The Jaker

Mostly rational politics, with occasional rants about how a few crazy Republicans are ruining the country.


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Thursday, December 29, 2005
Pet Peeve: Politicians don't "serve"
"People should remember that Duke Cunningham has honorably served this country, sometimes in great danger, for 35 years." - Rep. Duncan Hunter

Meant to post this awhile ago... it always bugs me when politicans talk about their "service" to the country. I don't buy it. Being a politician is a job, and a great one at that. You become famous, and have multiple very lucrative exit options should you ever decide to not "serve" any longer.

And let's not use a similar verb to describe what politicians do and what soldiers do.

So here's to never having to hear another politician say "it's been my pleasure to serve the people of...". It should be: "it's been really fun to see myself in the papers. I'm now going to make $50,000 a speech. Thanks!"
posted by CB @ 4:39 PM  
2 Comments:
  • At 11:36 PM, Anonymous Jesse said…

    I agree that the vast majority of politicians today do not serve the people. I think this is one of the big problems with the current political climate in the US. I do, however, think that the rhetoric of service is very important. It should be used not by politicians to congratulate one another for their service, as used to defend Cunningham. Instead it should be used to invoke their duties.
    A politician such as, say, a congressman is supposed to be a civil servant. It is his
    job to represent and serve his constituents, or at least the best interests of his constituents (defining the difference between these two and which should actually be served is a different can of worms).
    In my opinion, the rhetoric of service should not dissappear. Instead it should be used to confront politicians like Cunningham and other politicians who put their own greedy interests before the interests of the people.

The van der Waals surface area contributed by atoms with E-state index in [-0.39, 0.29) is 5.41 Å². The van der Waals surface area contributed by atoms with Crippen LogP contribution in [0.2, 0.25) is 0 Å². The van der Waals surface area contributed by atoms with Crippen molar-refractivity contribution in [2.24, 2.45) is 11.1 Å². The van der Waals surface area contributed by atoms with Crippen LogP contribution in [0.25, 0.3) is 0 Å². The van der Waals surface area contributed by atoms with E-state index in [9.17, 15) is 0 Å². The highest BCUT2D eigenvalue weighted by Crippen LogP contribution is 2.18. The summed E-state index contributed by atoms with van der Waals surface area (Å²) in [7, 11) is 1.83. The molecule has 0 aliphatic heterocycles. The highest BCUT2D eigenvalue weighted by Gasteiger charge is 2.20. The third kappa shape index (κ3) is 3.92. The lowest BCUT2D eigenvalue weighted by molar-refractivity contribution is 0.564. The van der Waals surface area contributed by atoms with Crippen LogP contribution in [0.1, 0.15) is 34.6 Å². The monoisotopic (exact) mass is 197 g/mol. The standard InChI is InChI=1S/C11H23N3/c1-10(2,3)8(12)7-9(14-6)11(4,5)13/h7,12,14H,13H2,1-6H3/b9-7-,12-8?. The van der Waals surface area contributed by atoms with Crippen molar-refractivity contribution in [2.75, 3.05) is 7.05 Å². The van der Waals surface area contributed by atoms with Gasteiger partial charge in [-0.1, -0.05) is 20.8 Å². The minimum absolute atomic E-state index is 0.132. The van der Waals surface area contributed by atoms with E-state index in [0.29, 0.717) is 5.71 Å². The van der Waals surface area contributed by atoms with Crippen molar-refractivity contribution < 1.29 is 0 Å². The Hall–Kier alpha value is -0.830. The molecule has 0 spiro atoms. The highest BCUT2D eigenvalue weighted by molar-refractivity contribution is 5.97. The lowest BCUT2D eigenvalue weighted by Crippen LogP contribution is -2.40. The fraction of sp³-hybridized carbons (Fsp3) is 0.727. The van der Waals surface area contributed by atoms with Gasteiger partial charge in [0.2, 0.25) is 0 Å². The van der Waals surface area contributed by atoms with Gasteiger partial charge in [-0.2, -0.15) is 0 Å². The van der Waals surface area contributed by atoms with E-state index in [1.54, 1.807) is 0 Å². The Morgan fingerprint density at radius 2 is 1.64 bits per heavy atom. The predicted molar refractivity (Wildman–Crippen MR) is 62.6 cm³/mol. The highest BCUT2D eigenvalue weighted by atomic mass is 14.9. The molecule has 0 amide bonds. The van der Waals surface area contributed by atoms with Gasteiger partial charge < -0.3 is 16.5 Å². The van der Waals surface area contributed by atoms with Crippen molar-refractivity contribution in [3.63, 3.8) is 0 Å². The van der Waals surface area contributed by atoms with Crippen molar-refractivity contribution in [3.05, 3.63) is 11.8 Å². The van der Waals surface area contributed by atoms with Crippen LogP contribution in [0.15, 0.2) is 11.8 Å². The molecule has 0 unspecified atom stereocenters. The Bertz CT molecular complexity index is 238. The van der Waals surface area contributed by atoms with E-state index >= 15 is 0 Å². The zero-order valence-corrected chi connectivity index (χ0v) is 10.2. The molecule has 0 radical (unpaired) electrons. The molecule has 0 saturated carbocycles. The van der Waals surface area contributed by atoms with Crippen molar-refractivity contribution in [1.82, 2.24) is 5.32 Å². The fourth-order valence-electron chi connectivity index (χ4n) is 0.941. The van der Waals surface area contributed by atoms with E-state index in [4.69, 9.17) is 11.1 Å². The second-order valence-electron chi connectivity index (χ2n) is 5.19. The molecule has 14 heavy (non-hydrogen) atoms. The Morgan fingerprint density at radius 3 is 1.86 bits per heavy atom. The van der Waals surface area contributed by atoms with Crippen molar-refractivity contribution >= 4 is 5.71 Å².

I realize this is a rather naive argument. Almost all politicians look out for themselves first, but I
    still believe that the notion of service is essential to the American Democratic system.

     
  • At 11:40 PM, Anonymous Jesse said…

    I agree that the vast majority of politicians today do not serve the people. I think this is one of the big problems with the current political climate in the US. I do, however, think that the rhetoric of service is very important. It should be used not by politicians to congratulate one another for their service, as used to defend Cunningham. Instead it should be used to invoke their duties.
    A politician such as, say, a congressman is supposed to be a civil servant. It is his
    job to represent and serve his constituents, or at least the best interests of his constituents (defining the difference between these two and which should actually be served is a different can of worms).
    In my opinion, the rhetoric of service should not dissappear. Instead it should be used to confront politicians like Cunningham and other politicians who put their own greedy interests before the interests of the people.

    I realize this is a rather naive argument. Almost all politicians look out for themselves first, but I
    still believe that the notion of service is essential to the American Democratic system.

     
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